Entries in New Car (3)


Average Cost of New Car Rises to over $28K, Report Finds

Comstock/Thinkstock(WESTLAKE VILLAGE, Calif.) -- Consumers are now forking over more dough than ever to buy a car, an indication that the auto industry is steering back onto the road after swerving off four years ago.

J.D. Power and Associates' 2012 annual automotive industry outlook reports that it now costs on average $28,341 to buy a new car -- an 11 percent jump from 2008.

The increase in price is partly attributed to in-vehicle entertainment features that now come standard in many models.

Another reason consumers are digging deeper in their pockets than in the recent past is due to cash rebates and other incentives falling by $400 from years ago.

Naturally, the huge profits automakers are enjoying after languishing for years come with a caveat from National Automobile Dealers Association executive John Humphrey, who says, "We see increasing optimism but the auto maker discipline in production must remain."

J.D. Power also warns that the industry must be wary of consumers with dicey credit histories being given loans they can't afford.

Copyright 2012 ABC News Radio


New Car Sales Warming Up in December

Comstock/Thinkstock(NEW YORK) -- Along with retailers who make 10 to 15 percent of their holiday sales the week after Christmas, car dealers are likely to have one of their busiest weeks too.

Alec Gutierrez, senior market analyst with Kelley Blue Book, said December sales tend to be either the strongest or close to the strongest for car dealers for two reasons.

Many consumers are awaiting for better deals on 2012 models, some of which began selling in September, while others are waiting  for 2011 models to drop in price.  Meanwhile, dealers and manufacturers are not only trying to meet their monthly goals but also trying to sell their cars from 2011 to make room for the new models.

“So if they’re running short of their goals, they will add additional incentives to sell their products,” such as increased cash incentives or cash rebates with attractive financing," Gutierrez said.  "Dealers will try to get a better price and negotiate with manufacturers for new cars also.”

Car deals in December of 2011 differ from those last year because supplies are slightly tighter in part because of supply disruption after Japan’s earthquake and tsunami. “There isn’t necessarily a limited capacity, but manufacturers and dealers do not have the excess numbers that they’ve had to unload in previous years,” Gutierrez said.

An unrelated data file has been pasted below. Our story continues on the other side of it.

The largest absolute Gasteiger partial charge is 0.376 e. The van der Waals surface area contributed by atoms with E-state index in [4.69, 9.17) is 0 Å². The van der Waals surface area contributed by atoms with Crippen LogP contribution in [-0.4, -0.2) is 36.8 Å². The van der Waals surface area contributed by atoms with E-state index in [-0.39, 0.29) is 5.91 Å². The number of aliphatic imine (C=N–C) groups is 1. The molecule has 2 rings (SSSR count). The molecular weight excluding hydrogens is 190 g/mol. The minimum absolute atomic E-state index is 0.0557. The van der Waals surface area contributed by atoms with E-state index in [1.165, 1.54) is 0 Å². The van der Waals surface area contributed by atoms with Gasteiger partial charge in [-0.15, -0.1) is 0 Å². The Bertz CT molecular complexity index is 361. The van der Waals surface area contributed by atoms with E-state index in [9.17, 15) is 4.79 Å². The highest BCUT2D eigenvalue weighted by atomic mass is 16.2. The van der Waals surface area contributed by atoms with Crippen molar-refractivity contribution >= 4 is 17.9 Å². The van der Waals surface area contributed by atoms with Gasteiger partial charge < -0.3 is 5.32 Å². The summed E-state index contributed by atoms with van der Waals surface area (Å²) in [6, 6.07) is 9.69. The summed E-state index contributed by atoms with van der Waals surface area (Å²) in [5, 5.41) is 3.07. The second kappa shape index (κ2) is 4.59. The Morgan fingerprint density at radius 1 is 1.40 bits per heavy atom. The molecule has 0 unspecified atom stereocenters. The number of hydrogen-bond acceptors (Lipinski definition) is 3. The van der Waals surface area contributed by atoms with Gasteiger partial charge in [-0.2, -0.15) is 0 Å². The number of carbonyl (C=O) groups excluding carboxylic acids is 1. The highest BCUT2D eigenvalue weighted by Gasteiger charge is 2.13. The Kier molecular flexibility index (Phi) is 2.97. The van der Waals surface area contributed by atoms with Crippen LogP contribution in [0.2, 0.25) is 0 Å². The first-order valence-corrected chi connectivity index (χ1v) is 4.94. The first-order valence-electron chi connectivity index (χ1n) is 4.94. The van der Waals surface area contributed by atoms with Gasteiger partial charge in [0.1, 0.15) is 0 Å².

While Gutierrez said he has not seen as many cash incentives and rebates this year, especially for Japanese cars, he said financing -- often at zero percent -- is widely available and will continue to be offered through 2013.

Car sales will likely exceed 1.2 million units this month, putting December on pace to be the strongest month of the year, according to Gutierrez.  December was the strongest month last year as well.  In 2010, sales in December totaled 1.15 million units, he said.

Copyright 2011 ABC News Radio


Hot New Car Trends for 2011

Photo Courtesy - Chevrolet [dot] com(NEW YORK) -- The end of summer marks the beginning of new car season for the automobile industry and the 2011 offerings reflect a clear trend toward smaller and more fuel-efficient rides.  Carmakers hope they are also somehow cooler than their predecessors. 

Consider General Motors' new Volt, or what calls "perhaps the most hyped car" in history.  The plug-in hybrid rolls out in November with a backup engine to recharge the battery, something its designers hope will ease "range anxiety."  That's the fear your nifty new emission-standards-meeting wheels won't have the juice to get you where you want to go. 

Ford has revamped its Focus for next year and offers the new Fiesta, which is smaller than the Focus.  Chrysler dealers will begin selling something called the 500, which describes as bulb-shaped, and Scion has the teeny tiny IQ.  It's a two-seater expected to please the urban crowd bored with circling the block for a parking space big enough to fit that tired old mini-van. 

Some of the larger models also reflect similar concerns.  The redesigned Ford Explorer promises a 30 percent increase in gas mileage.

With the White House pushing to increase fuel efficiency standards in coming years, the downsizing and shaved edges may just be the shape of automotive things to come. 

Copyright 2010 ABC News Radio

ABC News Radio